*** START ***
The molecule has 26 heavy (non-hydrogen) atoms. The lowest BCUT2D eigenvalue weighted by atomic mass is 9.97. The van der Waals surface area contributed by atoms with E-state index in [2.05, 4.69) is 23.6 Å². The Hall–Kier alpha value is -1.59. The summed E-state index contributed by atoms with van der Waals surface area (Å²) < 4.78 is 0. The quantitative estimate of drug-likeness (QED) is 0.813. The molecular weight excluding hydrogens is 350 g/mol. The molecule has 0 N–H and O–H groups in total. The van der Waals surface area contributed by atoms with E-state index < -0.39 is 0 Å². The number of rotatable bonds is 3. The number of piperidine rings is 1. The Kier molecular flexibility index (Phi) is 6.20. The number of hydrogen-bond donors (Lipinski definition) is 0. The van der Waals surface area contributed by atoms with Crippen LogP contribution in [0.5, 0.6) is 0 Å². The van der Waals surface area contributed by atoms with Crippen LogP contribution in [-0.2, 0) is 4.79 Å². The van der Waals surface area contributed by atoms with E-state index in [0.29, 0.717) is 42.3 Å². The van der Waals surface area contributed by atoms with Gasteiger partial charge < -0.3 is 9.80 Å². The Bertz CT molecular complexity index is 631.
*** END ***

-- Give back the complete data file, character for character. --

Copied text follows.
The molecule has 26 heavy (non-hydrogen) atoms. The lowest BCUT2D eigenvalue weighted by atomic mass is 9.97. The van der Waals surface area contributed by atoms with E-state index in [2.05, 4.69) is 23.6 Å². The Hall–Kier alpha value is -1.59. The summed E-state index contributed by atoms with van der Waals surface area (Å²) < 4.78 is 0. The quantitative estimate of drug-likeness (QED) is 0.813. The molecular weight excluding hydrogens is 350 g/mol. The molecule has 0 N–H and O–H groups in total. The van der Waals surface area contributed by atoms with E-state index < -0.39 is 0 Å². The number of rotatable bonds is 3. The number of piperidine rings is 1. The Kier molecular flexibility index (Phi) is 6.20. The number of hydrogen-bond donors (Lipinski definition) is 0. The van der Waals surface area contributed by atoms with Crippen LogP contribution in [0.5, 0.6) is 0 Å². The van der Waals surface area contributed by atoms with Crippen LogP contribution in [-0.2, 0) is 4.79 Å². The van der Waals surface area contributed by atoms with E-state index in [0.29, 0.717) is 42.3 Å². The van der Waals surface area contributed by atoms with Gasteiger partial charge < -0.3 is 9.80 Å². The Bertz CT molecular complexity index is 631.